Wood and bamboo decks are susceptible to moisture, but aluminum decks are less so. The main thing to remember is to simply keep your deck clean and dry. Keep your board indoors, away from the elements and out of water.
Liquid is the enemy of most any longboard. Even getting caught in a single rain storm can cause a deck to split at the layers. When that happens, a deck will become spongy and could lose its stability. So, keep your board dry at all costs!
These components absorb a lot of abuse, and their time is always short. There is not much to be done about that, though. The urethane will wear down simply from riding the board, and sliding will only make that happen quicker.
The occasional rotation is the only maintenance that wheels require. Switching the wheels’ positions on the board encourages them to wear evenly, and it prevents coning. Flip them (outside to inside) if possible, and move them from front to back and left to right.
There are not many moving parts on a longboard truck, but that doesn’t mean they are maintenance-free. You should, at a minimum, check the tightness of the truck bolts. Do not over tighten them and draw the bolt heads into the deck.
Periodically, remove the trucks from the deck and clean them lightly. Take the nut off the kingpin and remove the hanger from the baseplate. Clean the urethane bushings with water-displacing lubricant to prevent the squeaks. Also, use the lubricant to clean the bushing seats, axle and kingpin. You can leave the baseplates on the board when you clean the trucks, or you can remove them to clean beneath them.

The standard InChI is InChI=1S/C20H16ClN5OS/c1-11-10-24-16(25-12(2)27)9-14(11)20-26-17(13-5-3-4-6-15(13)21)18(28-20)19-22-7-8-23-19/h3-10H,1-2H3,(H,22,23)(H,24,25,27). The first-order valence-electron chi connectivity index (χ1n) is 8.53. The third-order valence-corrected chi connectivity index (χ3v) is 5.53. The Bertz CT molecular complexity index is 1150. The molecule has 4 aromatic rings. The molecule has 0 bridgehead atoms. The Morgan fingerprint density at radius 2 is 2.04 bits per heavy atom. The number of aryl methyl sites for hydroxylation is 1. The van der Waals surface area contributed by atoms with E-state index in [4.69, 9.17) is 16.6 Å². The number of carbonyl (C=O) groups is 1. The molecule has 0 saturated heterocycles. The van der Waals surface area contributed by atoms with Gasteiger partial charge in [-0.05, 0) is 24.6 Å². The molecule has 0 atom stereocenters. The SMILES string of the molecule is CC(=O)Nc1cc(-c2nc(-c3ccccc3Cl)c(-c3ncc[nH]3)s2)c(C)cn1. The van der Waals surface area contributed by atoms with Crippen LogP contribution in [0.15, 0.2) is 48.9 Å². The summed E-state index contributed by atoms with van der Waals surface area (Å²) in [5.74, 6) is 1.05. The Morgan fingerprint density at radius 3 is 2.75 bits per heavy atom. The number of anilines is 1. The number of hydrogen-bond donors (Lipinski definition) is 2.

Few things riders can do have as much effect on the function of a longboard as properly maintaining their bearings. As we roll on the pavement, little specks of dirt and debris imbed in the bearings. As the grime builds up, the speed of the bearings naturally begins to fall. Left unchecked, this condition can lead to permanent or catastrophic damage to both bearing and rider.
To clean your bearings, first remove them from the wheels. You can use the axles to pry them out if you don’t have a special tool. Place them in a container, and spray water-displacing petroleum lubricant on them. Swirl them in the lubricant and allow them to soak for a while before removing them to dry. Use a different lubricant on the bearings than what you used to clean them. There are lubes made specifically for bearings, but other oils (like sewing machine oil with Teflon) will work just as well.
Step 3: Test it out and ride on!
With freshly cleaned and lubricated bearings, you can now reassemble your longboard. Re-attach the hangers to the baseplates, and take care not to cross thread the kingpin nut. Try to tighten both kingpin nuts equally.
Next, place your board on its side and place a bearing on one of the axles. Place a wheel over the bearing, and use the palms of your hands to press the bearing into its seat in the wheel. Flip the wheel and repeat the process until all eight bearings are inserted. Thread a nut onto each axle, tightening the axle nuts until they are snug but not overly tight.
Finally, bring the tools you used to assemble your board with you on your first ride, making adjustments as needed. If you want your longboard to turn tighter, loosen the kingpin nut. Conversely, tighten the kingpin nut further for a more stable ride. If your setup rolls slowly, there is probably an over-tight axle nut. Find the culprit and loosen it slightly, repeating the step until the board rolls effortlessly.
With a little care on your part, your Yocaher longboard will last you for many years. Though the individual components may wear out with use, you can replace each of them as needed. We offer a full line of replacement parts for each of our longboards.
Periodic adjustments of kingpin and axle nuts will keep your setup operating smoothly. Do not forget to check the truck bolts for tightness regularly, as hard use can cause the nuts to back off these little bolts. Other than that, there’s nothing left to do but ride on!